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post #541 of 11252 Old 05-28-2008, 08:14 AM - Thread Starter
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Samsung 12.1-inch WXGA AMOLED panel using MOS-TFT technology
27 May 2008




At SID 2008, Samsung concentrated on displaying AMOLED applications including a 31-inch full HDTV, 14-inch HDTV, 3D display panel and several other AMOLED applications.

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Samsung 12.1-inch WXGA AMOLED panel using MOS-TFT technology
28 May 2008




Samsung displayed a 12.1-inch WXGA AMOLED panel using new MOS-TFT technology at the recent SID 2008 electronic display trade show.
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post #542 of 11252 Old 05-30-2008, 10:51 AM - Thread Starter
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Sony's Stringer Promises 27-inch OLED TV 'fairly Soon'
28 May 2008



Sony 27” OLED Prototype


Sony plans to launch a much larger version of its impressive OLED (Organic Light Emitting Diode) television within the next year, CEO Howard Stringer said Wednesday.

Sony launched its first OLED TV, an 11-inch model, in late 2007. The set, which also has the distinction of being the first commercial OLED TV in the world, won great acclaim thanks to the smoother, sharper and more richly colored images it offered over today's LCD (liquid crystal display) and PDP (plasma display panel) technologies.

At the same time Sony began showing a prototype 27-inch OLED screen and last month in Tokyo showed an OLED screen that was just 0.3 millimeters thick. Stringer, speaking at The Wall Street Journal's "D: All Things Digital" conference in Carlsbad, California, on Wednesday, introduced the thin prototype and talked about commercialization.

"This is 0.3 millimeters wide, it's a glass, we can produce this in plastic and you can wrap it around your arm, we're not quite sure why you would want to," Stringer told Walt Mossberg, a columnist for the newspaper and co-host of the event. "We're looking for applications for the next generation of the plastic version but this will come out in a 27-inch version fairly soon."

"Within the next 12 months, we haven't given a date," he said when asked to be more specific on timing.

Stringer didn't give much away when it came to pricing. The 11-inch model, which Sony calls the XEL-1, carries a relatively high price-tag of US$2,500.

"It's a complicated process and obviously we are working very hard to find out how to mass-produce it but until then it's very expensive," said Stringer.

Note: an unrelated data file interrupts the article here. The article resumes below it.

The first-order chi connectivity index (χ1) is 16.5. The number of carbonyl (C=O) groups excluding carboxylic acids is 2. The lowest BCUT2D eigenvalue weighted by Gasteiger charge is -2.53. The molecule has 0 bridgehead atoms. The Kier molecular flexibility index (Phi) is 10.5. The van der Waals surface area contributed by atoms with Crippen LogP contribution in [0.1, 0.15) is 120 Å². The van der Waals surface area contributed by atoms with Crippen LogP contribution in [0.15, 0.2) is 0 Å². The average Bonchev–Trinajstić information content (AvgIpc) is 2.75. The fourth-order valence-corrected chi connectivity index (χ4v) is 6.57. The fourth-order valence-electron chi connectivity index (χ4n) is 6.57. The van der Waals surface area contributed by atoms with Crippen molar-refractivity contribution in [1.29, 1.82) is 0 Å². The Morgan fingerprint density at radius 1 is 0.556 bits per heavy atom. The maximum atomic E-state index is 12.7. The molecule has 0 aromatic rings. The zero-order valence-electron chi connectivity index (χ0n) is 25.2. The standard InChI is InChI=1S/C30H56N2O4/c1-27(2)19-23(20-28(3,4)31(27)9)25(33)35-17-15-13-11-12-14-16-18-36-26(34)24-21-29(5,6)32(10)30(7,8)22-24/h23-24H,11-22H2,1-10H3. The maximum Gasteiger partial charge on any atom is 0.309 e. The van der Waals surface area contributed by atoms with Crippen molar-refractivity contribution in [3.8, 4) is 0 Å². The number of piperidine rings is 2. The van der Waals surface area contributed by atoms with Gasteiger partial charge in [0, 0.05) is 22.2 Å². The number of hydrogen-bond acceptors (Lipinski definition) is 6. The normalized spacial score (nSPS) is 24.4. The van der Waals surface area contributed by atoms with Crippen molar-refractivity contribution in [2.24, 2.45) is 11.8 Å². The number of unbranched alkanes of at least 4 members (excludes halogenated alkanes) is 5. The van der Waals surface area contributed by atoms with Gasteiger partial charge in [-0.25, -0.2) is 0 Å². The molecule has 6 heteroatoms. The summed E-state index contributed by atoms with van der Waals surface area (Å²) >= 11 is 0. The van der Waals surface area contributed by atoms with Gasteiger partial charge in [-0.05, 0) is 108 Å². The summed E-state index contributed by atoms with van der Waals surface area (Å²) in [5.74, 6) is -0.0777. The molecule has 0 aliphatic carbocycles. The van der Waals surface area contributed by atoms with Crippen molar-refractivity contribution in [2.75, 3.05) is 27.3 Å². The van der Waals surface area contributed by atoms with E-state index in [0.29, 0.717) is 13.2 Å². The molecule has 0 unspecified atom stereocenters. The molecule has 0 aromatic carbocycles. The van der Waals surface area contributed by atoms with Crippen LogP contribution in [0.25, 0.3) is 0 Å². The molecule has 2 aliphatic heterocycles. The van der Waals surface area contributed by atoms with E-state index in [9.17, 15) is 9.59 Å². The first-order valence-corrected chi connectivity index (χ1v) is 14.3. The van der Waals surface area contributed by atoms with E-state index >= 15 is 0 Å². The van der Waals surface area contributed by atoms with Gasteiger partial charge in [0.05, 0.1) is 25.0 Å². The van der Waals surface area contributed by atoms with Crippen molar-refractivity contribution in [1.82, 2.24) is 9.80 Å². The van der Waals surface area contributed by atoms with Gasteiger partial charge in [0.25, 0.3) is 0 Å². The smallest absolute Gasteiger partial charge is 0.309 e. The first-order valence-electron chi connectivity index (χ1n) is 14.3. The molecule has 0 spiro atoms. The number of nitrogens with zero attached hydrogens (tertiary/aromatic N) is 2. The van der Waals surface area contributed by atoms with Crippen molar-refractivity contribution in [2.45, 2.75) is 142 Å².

Stringer's reference to a plastic OLED panel was to a prototype announced by the company in May 2007. Then it showed a small 2.5-inch OLED manufactured on a plastic substrate. The screen has a resolution of 160 pixels by 120 pixels and showed full-motion video while being bent and rolled.

Sony hasn't announced any sales targets for its OLED televisions but said earlier this month that it plans to sell 17 million LCD televisions in the fiscal year from April. That's a jump of about 7 million sets on the previous year. Sony hopes to achieve this by producing more models for the mid-market based on panels it will procure from Sharp. High-end sets will continue to feature panels produced by S-LCD, the LCD panel manufacturing joint venture it has with Samsung Electronics.

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Sony CEO Howard Stringer: Look At Our Awesome, Expensive, Money-Losing TVs!
28 May 2008




Sony (SNE) CEO Howard Stringer uses his D6 stage time to show off his tiny, expensive OLED screens. We're told they're amazing, but that's hard to tell from a distance. We do know they're expensive: The model that's for sale is $2,500, and Howard won't venture a price for the new card-thin model. But unless you live in a very very fancy neighborhood, your neighbor won't have one anytime soon.

Transcript follows:

A couple of years ago Howard Stringer had high hopes for his e-reader. But Jeff Bezos Kindle has stolen that thunder, and we assume we might hear about that when Walt Mossberg chats with him. We definitely know we're about to see a very, very thin TV.

Howard comes out to "Turning Japanese" (do the D6 folks know what that song is supposedly about?).

So Sir Howard, how are things going? "We're coming on, I think... culturally the word "profit" is not high on anybody's agenda in Japan. We're turning that around... there's a sort of sense that we're climbing the mountain. We're nowhere near the top, we're about halfway up."